Also, although male condoms are easily accessible and offer protection against sexually transmitted infections (STIs), they’re only about 85 percent effective in real-life conditions for pregnancy prevention (one of the lowest). The efficacy of condoms depends on when and how it’s worn while there’s also a risk of condoms tearing and breaking during sex.
Having sex without using any birth control
Studies have found that among couples who have regular sex without contraception, 84% get pregnant within a year and 92% within two years. Several plausible reasons for not using birth control could be due to personal preference, lack of access to birth control, or cultural and religious norms and beliefs.
If you’re one of those who don’t use birth control regularly or not at all, this might increase your chances of getting pregnant. This is especially so for couples who are fertile and also frequently have sex.
Unaware of your fertility status
For some women, they may be unaware they’re capable of getting pregnant if they:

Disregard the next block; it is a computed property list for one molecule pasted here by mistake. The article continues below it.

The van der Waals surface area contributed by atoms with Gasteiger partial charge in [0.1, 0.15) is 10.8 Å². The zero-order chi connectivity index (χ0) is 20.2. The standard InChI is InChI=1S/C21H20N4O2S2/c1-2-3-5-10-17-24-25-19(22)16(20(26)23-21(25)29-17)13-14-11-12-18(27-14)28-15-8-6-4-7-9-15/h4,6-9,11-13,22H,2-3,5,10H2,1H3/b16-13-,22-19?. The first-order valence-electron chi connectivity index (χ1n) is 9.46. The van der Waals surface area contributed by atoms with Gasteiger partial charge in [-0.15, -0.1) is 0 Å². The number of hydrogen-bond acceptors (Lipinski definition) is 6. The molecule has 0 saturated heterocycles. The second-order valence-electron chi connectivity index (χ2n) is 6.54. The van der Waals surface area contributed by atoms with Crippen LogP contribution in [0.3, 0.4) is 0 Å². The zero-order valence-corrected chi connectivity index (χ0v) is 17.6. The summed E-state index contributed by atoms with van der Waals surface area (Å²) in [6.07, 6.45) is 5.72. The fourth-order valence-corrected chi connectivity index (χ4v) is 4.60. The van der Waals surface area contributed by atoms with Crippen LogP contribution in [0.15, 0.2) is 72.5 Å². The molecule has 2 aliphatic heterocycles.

- Have prior experience struggling with infertility
- Do not have regular periods
- Are going through perimenopause (menopause transition which occurs several years before menopause)
Although the above factors usually suggest a decrease in fertility, it is still possible to conceive. Thus, some women face unintended pregnancy when they least expect it.
Unintended pregnancies can also be a result of rape or forced pregnancy. This is a severe reproductive health risk that usually always leads to negative consequences for victims.
Youths are at a higher risk of being exposed to non-consensual sexual experiences due to individual factors like financial need and alcohol consumption, and also environmental factors like poverty, early marriage and gender inequality.
Ways You Can Prevent Unintended Pregnancies
It all begins with you and most importantly, your knowledge and understanding of your own sexual and reproductive health. Hence, you may find it beneficial to keep the following guidelines in mind!
Practise safe sex
A really basic rule! Don’t be afraid to take charge of your own safety when it comes to your sexual health. You should take all precautions such as using condoms to prevent transmitting or getting STIs, and even hormonal birth control to prevent unintended pregnancies.